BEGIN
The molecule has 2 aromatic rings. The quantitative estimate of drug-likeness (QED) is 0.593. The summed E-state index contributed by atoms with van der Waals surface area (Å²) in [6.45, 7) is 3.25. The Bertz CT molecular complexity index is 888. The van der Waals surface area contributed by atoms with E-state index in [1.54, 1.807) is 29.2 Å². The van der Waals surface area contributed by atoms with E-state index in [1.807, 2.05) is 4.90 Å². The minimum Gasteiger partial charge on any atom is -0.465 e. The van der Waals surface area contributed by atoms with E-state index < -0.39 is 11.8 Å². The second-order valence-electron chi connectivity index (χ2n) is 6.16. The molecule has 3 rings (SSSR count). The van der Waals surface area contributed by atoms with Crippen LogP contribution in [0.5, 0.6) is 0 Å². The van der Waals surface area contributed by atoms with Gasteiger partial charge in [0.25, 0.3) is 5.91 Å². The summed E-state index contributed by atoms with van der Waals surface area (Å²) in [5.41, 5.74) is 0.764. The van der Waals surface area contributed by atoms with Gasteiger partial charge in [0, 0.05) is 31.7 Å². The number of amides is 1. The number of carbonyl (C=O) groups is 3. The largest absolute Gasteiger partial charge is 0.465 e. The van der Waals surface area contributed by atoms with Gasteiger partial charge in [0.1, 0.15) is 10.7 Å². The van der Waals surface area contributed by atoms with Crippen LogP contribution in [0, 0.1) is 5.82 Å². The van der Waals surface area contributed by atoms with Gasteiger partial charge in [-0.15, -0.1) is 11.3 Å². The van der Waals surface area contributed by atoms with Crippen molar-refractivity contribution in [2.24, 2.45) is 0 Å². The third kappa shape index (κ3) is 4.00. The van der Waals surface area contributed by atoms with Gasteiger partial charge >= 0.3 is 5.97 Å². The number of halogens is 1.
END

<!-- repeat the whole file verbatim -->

The molecule has 2 aromatic rings. The quantitative estimate of drug-likeness (QED) is 0.593. The summed E-state index contributed by atoms with van der Waals surface area (Å²) in [6.45, 7) is 3.25. The Bertz CT molecular complexity index is 888. The van der Waals surface area contributed by atoms with E-state index in [1.54, 1.807) is 29.2 Å². The van der Waals surface area contributed by atoms with E-state index in [1.807, 2.05) is 4.90 Å². The minimum Gasteiger partial charge on any atom is -0.465 e. The van der Waals surface area contributed by atoms with E-state index < -0.39 is 11.8 Å². The second-order valence-electron chi connectivity index (χ2n) is 6.16. The molecule has 3 rings (SSSR count). The van der Waals surface area contributed by atoms with Crippen LogP contribution in [0.5, 0.6) is 0 Å². The van der Waals surface area contributed by atoms with Gasteiger partial charge in [0.25, 0.3) is 5.91 Å². The summed E-state index contributed by atoms with van der Waals surface area (Å²) in [5.41, 5.74) is 0.764. The van der Waals surface area contributed by atoms with Gasteiger partial charge in [0, 0.05) is 31.7 Å². The number of amides is 1. The number of carbonyl (C=O) groups is 3. The largest absolute Gasteiger partial charge is 0.465 e. The van der Waals surface area contributed by atoms with Gasteiger partial charge in [0.1, 0.15) is 10.7 Å². The van der Waals surface area contributed by atoms with Crippen LogP contribution in [0, 0.1) is 5.82 Å². The van der Waals surface area contributed by atoms with Gasteiger partial charge in [-0.15, -0.1) is 11.3 Å². The van der Waals surface area contributed by atoms with Crippen molar-refractivity contribution in [2.24, 2.45) is 0 Å². The third kappa shape index (κ3) is 4.00. The van der Waals surface area contributed by atoms with Gasteiger partial charge >= 0.3 is 5.97 Å². The number of halogens is 1.